With a mix of Lovecraftian sensibility meets film noir, Greg van Eekhout gives us an interesting tale in California Bones. The backdrop is Los Angeles but it is far from the reality of today. Instead, LA of Eekhout’s imagining feels like old Hollywood with a magic twist. Magic is simply a fact of life, you either have the ability to use it or you use the many natural artifacts that are lying across the country. The magical story which unfolds is an interesting ride.
When Daniel Blackland was six, he ingested his first bone fragment, a bit of kraken spine plucked out of the sand during a visit with his demanding, brilliant, and powerful magician father, Sebastian.
When Daniel was twelve, he watched Sebastian die at the hands of the Hierarch of Southern California, devoured for the heightened magic layered deep within his bones.
Now, years later, Daniel is a petty thief with a forged identity. Hiding amid the crowds in Los Angeles—the capital of the Kingdom of Southern California—Daniel is trying to go straight. But his crime-boss uncle has a heist he wants Daniel to perform: break into the Hierarch’s storehouse of magical artifacts and retrieve Sebastian’s sword, an object of untold power.
For this dangerous mission, Daniel will need a team he can rely on, so he brings in his closest friends from his years in the criminal world. There’s Moth, who can take a bullet and heal in mere minutes. Jo Alverado, illusionist. The multitalented Cassandra, Daniel’s ex. And, new to them all, the enigmatic, knowledgeable Emma, with her British accent and her own grudge against the powers-that-be. The stakes are high, and the stage is set for a showdown that might just break the magic that protects a long-corrupt regime.
The best way for me to describe California Bones is by using a mix of video games. For me, it was like a Call of Cthulhu standalone scenario mixed with Grand Theft Auto and L.A Noir. For the non-gamers out there, this means that it had a very natural magic element with several unknown entities at play while criminals pull off heists with an air of a time long past. This was just my kind of mix and Eekhout carried it off well. The plot was certainly the driving force, making up for it when other elements were lacking.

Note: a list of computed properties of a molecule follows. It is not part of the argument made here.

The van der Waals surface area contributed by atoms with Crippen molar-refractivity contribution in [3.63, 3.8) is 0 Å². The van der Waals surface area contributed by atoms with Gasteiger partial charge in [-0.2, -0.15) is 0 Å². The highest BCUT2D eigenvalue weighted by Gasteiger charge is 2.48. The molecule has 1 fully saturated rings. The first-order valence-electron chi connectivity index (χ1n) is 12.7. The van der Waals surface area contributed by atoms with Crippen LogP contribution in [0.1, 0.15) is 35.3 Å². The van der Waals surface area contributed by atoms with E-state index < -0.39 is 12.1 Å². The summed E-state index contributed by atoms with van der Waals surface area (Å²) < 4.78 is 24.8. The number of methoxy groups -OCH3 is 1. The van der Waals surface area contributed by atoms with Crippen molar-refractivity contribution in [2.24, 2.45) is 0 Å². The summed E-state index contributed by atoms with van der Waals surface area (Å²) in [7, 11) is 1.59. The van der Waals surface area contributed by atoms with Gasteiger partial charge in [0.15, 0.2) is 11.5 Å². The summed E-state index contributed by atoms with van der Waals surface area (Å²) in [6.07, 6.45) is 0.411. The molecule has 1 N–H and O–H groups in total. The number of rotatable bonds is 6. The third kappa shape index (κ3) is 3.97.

One such lacking element was character development. There are two characters POVs and the primary character simply fell flat. Daniel is, plainly put, a coward who could have an interesting life if he stopped pining for his ex and some ridiculous notion of a white picket fence in his future. Eekhout bestows upon Daniel some pretty awesome powers and a past that he is constantly running away from. Unfortunately, while I see that he was meant to be the reluctant hero, I simply found Daniel to be irritating. He wasn’t likeable due to a lot of internal whining and an air of indecisiveness. Despite Daniel, I quite liked Gabriel, the other person we see pov from. Gabriel is a true grey character. The reader doesn’t quite know which side he’s fighting for nor how he relates to Daniel. However, we quickly realize through Gabriel’s actions that he is much more knowledgeable than people give him credit for. He manages to consistently play for himself and has his own unique moral compass, two things that I find relatable and interesting in a character. The other characters are a bit underwhelming except for the two old power players who come across as ancient mobsters.
The other aspects of California Bones which I found bothersome were Eekhout’s lack of detail until the end. Physical descriptions don’t happen until nearly the last time we see that character and other visual cues can be few and far between. In addition to this, Eekhout jumps time and perspective at inopportune times, making for a narrative that is oftentimes muddled.
Despite my grievances, there are a lot of details which really make the story come alive. California is split into two kingdoms and isn’t a part of the United States. Disney makes a cameo as an evil man who uses magic to make people unnaturally happy in order to fuel Southern California. This concept is taken a step further when we learn that Daniel’s brand of magic gains power from consumption. Plainly put, the big baddie in California Bones actually eats other mages. There are even more tidbits of things that are evil like human slaves which are treated like dogs, smelling out magic ingredients and loyalty potions to ensure that those around you follow your every word.
It is all of these details which made California Bones interesting. I ultimately found the ending to make the entire story more entertaining even I had to suffer through the middle portion. I would really like to see what else Eekhout creates especially if he can bring the detail of the end to the entire story.